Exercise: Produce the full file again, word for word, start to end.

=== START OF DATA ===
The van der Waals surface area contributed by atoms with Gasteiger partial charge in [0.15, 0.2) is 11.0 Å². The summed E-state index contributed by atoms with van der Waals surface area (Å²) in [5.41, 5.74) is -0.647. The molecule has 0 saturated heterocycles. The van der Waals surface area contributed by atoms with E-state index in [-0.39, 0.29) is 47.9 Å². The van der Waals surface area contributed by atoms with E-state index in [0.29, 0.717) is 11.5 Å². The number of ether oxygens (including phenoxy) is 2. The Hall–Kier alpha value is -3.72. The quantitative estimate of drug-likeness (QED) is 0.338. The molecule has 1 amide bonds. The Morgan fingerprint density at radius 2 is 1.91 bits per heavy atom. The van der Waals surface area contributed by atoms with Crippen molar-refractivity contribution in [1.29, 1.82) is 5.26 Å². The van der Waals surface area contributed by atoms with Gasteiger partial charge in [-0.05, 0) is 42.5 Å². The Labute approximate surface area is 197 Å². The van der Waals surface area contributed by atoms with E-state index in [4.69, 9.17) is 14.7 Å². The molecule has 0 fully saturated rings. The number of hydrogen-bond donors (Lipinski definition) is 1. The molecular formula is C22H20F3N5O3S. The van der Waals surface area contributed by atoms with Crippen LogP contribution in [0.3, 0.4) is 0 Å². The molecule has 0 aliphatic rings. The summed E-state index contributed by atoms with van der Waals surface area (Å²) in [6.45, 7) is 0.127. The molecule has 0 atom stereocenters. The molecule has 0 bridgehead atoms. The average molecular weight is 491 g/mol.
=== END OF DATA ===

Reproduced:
The van der Waals surface area contributed by atoms with Gasteiger partial charge in [0.15, 0.2) is 11.0 Å². The summed E-state index contributed by atoms with van der Waals surface area (Å²) in [5.41, 5.74) is -0.647. The molecule has 0 saturated heterocycles. The van der Waals surface area contributed by atoms with E-state index in [-0.39, 0.29) is 47.9 Å². The van der Waals surface area contributed by atoms with E-state index in [0.29, 0.717) is 11.5 Å². The number of ether oxygens (including phenoxy) is 2. The Hall–Kier alpha value is -3.72. The quantitative estimate of drug-likeness (QED) is 0.338. The molecule has 1 amide bonds. The Morgan fingerprint density at radius 2 is 1.91 bits per heavy atom. The van der Waals surface area contributed by atoms with Crippen molar-refractivity contribution in [1.29, 1.82) is 5.26 Å². The van der Waals surface area contributed by atoms with Gasteiger partial charge in [-0.05, 0) is 42.5 Å². The Labute approximate surface area is 197 Å². The van der Waals surface area contributed by atoms with E-state index in [4.69, 9.17) is 14.7 Å². The molecule has 0 fully saturated rings. The number of hydrogen-bond donors (Lipinski definition) is 1. The molecular formula is C22H20F3N5O3S. The van der Waals surface area contributed by atoms with Crippen LogP contribution in [0.3, 0.4) is 0 Å². The molecule has 0 aliphatic rings. The summed E-state index contributed by atoms with van der Waals surface area (Å²) in [6.45, 7) is 0.127. The molecule has 0 atom stereocenters. The molecule has 0 bridgehead atoms. The average molecular weight is 491 g/mol.